Valid points, right? And it’s true. You always need to consider the source of the information you’re getting before taking action on anything – whether financially, or in life in general. You can usually spot a few of the smoke blowers from the get go (*ahem* politicians), but every now and then we get caught with our pants down low like with Mr. Ivanov here. We’ll never be able to vet everyone, but we can surely try. (And admittedly I took him for his word because, well, why wouldn’t I? I know plenty of millionaires online that have reached these goals through dedication and hard work, and we’d been friends for a while now. Plus, again, his tips were spot on.)

This also brings us back to the same notion we touched on above:

If someone doesn’t follow their own advice, does it make the advice wrong?

Let’s look at the hair stylist example mentioned. Can someone with bad hair still give a kick-ass cut? Of course. They may not get as many clients because they don’t come off as a trustworthy source, but it doesn’t necessarily mean the two are connected. They mainly have a marketing problem (also – do hair stylists really cut their own hair anyways?? Haha… Isn’t that hard???)

Here’s another I like to use in friendly debates like this – The overweight/smoker doctor. If you went in with a sickness and the doctor gave you advice, would you not listen because he/she doesn’t take it him/herself? Perhaps… But it’s not like their years and years of medical training has anything to do with their personal decisions they make with their own body.

And the same can be said for people in the finance industry too (the non-defrauders, at least). I have a different friend whose job it is to travel to businesses and help their HR departments set up 401(k) plans for their employees. He preaches to everyone on how important it is to invest in retirement, but to this day – half a dozen years later since starting the gig – he has yet to contribute a single percentage point of his own. Does that mean we shouldn’t invest in our 401(k)s?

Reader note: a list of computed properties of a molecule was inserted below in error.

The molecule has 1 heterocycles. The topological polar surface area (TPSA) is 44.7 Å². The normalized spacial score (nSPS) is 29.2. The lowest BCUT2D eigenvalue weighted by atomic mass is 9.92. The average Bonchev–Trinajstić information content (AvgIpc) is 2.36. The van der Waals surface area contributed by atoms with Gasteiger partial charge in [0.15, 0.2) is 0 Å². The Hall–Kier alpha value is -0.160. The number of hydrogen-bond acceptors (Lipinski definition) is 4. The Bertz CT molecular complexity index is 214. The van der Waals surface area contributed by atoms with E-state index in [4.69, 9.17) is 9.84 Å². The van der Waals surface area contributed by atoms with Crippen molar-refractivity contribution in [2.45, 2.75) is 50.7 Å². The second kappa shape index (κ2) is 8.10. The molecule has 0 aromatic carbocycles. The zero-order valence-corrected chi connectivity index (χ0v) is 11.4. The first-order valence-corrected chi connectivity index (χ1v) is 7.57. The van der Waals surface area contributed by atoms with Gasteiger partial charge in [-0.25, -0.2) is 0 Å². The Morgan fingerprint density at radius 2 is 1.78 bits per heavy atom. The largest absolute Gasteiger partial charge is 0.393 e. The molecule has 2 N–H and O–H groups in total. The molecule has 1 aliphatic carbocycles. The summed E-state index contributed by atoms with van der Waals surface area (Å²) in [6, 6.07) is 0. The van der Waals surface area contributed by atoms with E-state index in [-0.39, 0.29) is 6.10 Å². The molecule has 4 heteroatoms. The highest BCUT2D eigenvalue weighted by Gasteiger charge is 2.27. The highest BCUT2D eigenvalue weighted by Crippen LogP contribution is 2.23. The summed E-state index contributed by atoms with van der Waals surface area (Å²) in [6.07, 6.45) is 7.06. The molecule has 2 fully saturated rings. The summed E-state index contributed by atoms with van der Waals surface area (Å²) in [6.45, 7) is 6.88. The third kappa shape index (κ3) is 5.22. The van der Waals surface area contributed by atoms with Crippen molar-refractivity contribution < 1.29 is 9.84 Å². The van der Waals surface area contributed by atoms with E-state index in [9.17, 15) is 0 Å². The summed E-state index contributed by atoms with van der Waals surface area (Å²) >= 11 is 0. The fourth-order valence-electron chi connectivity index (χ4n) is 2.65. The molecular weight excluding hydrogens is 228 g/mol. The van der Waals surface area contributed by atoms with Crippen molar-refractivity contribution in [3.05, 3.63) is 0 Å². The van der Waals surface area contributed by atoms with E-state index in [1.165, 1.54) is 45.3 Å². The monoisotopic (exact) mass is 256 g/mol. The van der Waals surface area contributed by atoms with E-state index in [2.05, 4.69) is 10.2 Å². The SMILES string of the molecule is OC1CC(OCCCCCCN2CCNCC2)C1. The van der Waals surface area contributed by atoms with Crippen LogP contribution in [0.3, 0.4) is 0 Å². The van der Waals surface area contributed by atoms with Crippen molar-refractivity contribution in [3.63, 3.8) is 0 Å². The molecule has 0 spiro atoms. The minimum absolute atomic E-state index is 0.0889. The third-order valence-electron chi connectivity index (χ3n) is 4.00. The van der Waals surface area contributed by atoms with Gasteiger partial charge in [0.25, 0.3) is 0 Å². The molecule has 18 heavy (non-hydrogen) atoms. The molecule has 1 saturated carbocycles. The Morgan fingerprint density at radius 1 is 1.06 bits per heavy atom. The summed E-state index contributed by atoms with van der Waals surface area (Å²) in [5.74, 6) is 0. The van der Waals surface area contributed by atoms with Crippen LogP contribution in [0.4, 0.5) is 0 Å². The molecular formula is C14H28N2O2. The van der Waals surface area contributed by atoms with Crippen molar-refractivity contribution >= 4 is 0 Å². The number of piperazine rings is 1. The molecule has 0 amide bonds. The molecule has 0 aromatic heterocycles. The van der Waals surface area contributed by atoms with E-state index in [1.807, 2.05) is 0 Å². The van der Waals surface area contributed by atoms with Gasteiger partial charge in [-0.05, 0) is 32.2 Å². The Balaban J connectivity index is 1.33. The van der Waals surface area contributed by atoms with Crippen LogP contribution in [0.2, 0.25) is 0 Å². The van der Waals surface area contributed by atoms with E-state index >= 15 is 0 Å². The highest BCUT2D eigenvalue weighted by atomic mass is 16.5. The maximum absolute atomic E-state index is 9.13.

If it seems like I’m trying to back up these non-advice takers, I’m not. I just find it rather fascinating and want to open it up to discussion today :) And “non-advice takers” are completely different fyi from those who purposely defraud people – ain’t nobody got time for that.

Would I go out of my way to seek financial or life advice from someone not following their own? Most times not. I’d be biased from the start and wouldn’t be able to overcome it quick enough to listen to the advice coming out from them even if I wanted. But to me it doesn’t necessarily mean the info they’re giving is incorrect. It’s just a poor match up between the two (and in some cases REALLY poor!).

So, all this to say there’s good information out there and there’s bad information out there, just as there are trustworthy and non-trustworthy givers of it. In a perfect world the great info would come from the great preachers so everyone can live happily ever after, but sadly the universe we’re in is full of greedy shysters so you have to always watch your own back. If something doesn’t feel right, walk or click away.

At the end of the day, the whole Anton situation is a shame, and I apologize to anyone who’s been affected. I’m all for transparency and being for real in life despite having a pseudonym (which ironically let’s me be more transparent with money on this site), and I think the best thing that will come from this is the reminder for all of us to be conscious of who we’re following, and why.

The last thing I wanted to do was bring any negativity to your lives, and I’m sorry this wasn’t caught earlier. It’s disappointing to learn someone I liked and trusted turned out to be something else…

Again, you can find the full story now over at Yahoo Finance if you’d like to learn more.

We’ll be back to our usual peppy selves on Friday with a fun “Would You Rather” question I’ve been dying to ask you :) No in-depth thinking required.

———
[Photo cred: aisletwentytwo]

Jay loves talking about money, experimenting, blasting hip-hop, and hanging out with his two beautiful boys. You can check out all of his online projects at jmoney.biz. Thanks for reading the blog!

{ 113 comments… read them below or add one }

1 Myles Money November 19, 2014 at 5:36 am

Weird… what did he stand to gain from it apart from a bit of self-publicity?